Today's training session was a little odd. Here was the progression:

10 10 10 9 8 47 0.94
10 9 9 9 8 45 0.90
10 10 9 9 8 46 0.92
10 9 9 9 9 46 0.92
10 10 9 9 9 47 0.94
10 10 9 8 8 45 0.90
9 9 8 7 7 40 0.80

I started gangbusters with a 47, although I wasn't pleased with the 8. I was clipping along nicely at 90%+ for the first 30 shots. I was on a pace to break 540, managing the fatigue in my hands and wrists, and definitely feeling the benefits of the strength training I've been doing for them. But then shots 30-35 came, and suddenly my hands and wrists didn't feel strained anymore...they felt very relaxed. I couldn't get a comfortable grip. The shots were not on call. So I decided the best thing to do was to call it a night and go eat dinner with friends. No sense in practicing bad habits when you are not shooting well. It took me roughly an hour to shoot the 30 shots, as I abandoned a lot of shots. While I was shooting I listened to the weekly Torah portion commentaries on my mp3 player (I like rabbis Silberberg and New).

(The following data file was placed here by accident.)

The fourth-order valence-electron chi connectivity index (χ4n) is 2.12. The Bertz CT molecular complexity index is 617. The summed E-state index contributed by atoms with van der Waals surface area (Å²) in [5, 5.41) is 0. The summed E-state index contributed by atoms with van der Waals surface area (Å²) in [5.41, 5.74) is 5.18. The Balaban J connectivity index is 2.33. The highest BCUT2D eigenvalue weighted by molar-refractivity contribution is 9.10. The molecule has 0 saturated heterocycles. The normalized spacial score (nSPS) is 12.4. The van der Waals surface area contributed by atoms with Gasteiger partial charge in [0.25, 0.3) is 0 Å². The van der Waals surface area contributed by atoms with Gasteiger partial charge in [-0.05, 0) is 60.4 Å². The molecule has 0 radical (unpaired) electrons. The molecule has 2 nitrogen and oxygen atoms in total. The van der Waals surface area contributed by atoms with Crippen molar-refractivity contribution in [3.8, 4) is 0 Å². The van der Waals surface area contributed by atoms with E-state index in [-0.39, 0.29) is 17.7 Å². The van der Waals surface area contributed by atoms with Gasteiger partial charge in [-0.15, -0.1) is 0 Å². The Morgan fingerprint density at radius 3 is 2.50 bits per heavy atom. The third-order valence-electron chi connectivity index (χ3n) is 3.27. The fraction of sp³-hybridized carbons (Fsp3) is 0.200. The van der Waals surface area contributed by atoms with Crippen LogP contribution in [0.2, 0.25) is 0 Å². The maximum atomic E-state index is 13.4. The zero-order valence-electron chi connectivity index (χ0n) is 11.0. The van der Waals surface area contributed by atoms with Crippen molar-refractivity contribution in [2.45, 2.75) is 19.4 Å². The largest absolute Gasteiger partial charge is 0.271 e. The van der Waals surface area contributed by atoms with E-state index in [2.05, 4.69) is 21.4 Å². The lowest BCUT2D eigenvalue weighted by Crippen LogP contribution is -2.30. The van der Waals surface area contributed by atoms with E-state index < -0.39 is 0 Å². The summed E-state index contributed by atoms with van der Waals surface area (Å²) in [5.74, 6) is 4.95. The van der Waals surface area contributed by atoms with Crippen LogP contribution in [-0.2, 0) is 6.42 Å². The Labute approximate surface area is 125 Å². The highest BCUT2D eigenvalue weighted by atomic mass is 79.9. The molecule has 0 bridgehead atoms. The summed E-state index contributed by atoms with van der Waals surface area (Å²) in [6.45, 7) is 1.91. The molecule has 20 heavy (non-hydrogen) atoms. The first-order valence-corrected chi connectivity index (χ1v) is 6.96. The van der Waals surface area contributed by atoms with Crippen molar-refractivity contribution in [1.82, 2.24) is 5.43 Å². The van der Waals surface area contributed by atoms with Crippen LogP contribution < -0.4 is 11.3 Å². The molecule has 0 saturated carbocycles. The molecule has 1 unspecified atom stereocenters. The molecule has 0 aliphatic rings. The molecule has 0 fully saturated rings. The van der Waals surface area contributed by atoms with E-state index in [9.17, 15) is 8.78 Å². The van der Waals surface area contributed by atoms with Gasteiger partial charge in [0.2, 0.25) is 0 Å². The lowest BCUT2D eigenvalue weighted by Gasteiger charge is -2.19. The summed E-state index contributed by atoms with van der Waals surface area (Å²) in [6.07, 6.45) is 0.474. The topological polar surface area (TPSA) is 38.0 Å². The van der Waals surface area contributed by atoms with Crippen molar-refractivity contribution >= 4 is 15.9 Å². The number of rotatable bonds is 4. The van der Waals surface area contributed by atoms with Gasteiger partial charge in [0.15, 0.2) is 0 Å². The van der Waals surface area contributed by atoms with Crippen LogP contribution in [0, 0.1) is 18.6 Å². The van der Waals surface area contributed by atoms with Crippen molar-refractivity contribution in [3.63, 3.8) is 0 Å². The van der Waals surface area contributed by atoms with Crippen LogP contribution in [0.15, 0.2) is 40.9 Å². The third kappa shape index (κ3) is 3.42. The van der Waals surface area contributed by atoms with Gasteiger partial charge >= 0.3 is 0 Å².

Overall I'm happy with the progress. When my hand and arm are feeling fresh, I'm popping in 10s and 9s. My hold is improving where the 8's are probably trigger errors as opposed to hold drift...I am getting a good 9 ring hold. I'll stick to the game plan and keep building strength and endurance so I can last the full 60 shots. Before I was tanking after 20 shots, now I'm up to 30...halfway there!

Sometime soon I'll write about Service Rifle training with the SCATT, and how my wife tolerates my AR-15 dry firing in the bedroom every night!


  1. You can’t listen to tapes while you shoot!!!! Sorry… print it out and read them Friday night in Shul!
    I can image you want to encourage beginners to shoot but the truth is most AP shooters here are using Steyr LP10s. I am using a new Steyr LP10-E (Electric trigger.) These pistols are all in the $2,000 area. New shooter should not get put off by this but they should know this is a serious sport!
    Here is Israel we reuse the practice targets. We take 2 targets and put them together so now holes show. Sometimes I patch with a black paper stick on… This way we are using the right paper because tears like you show effect your scoring.
    Thursday I tried to blast out shots every 30 seconds so I could try to shoot the Airgun eMatch but I found it too hard to really do. So I changed back half way through my regular training of 60 shots. (I shoot 1 shot every 60 seconds.) I shot as follows: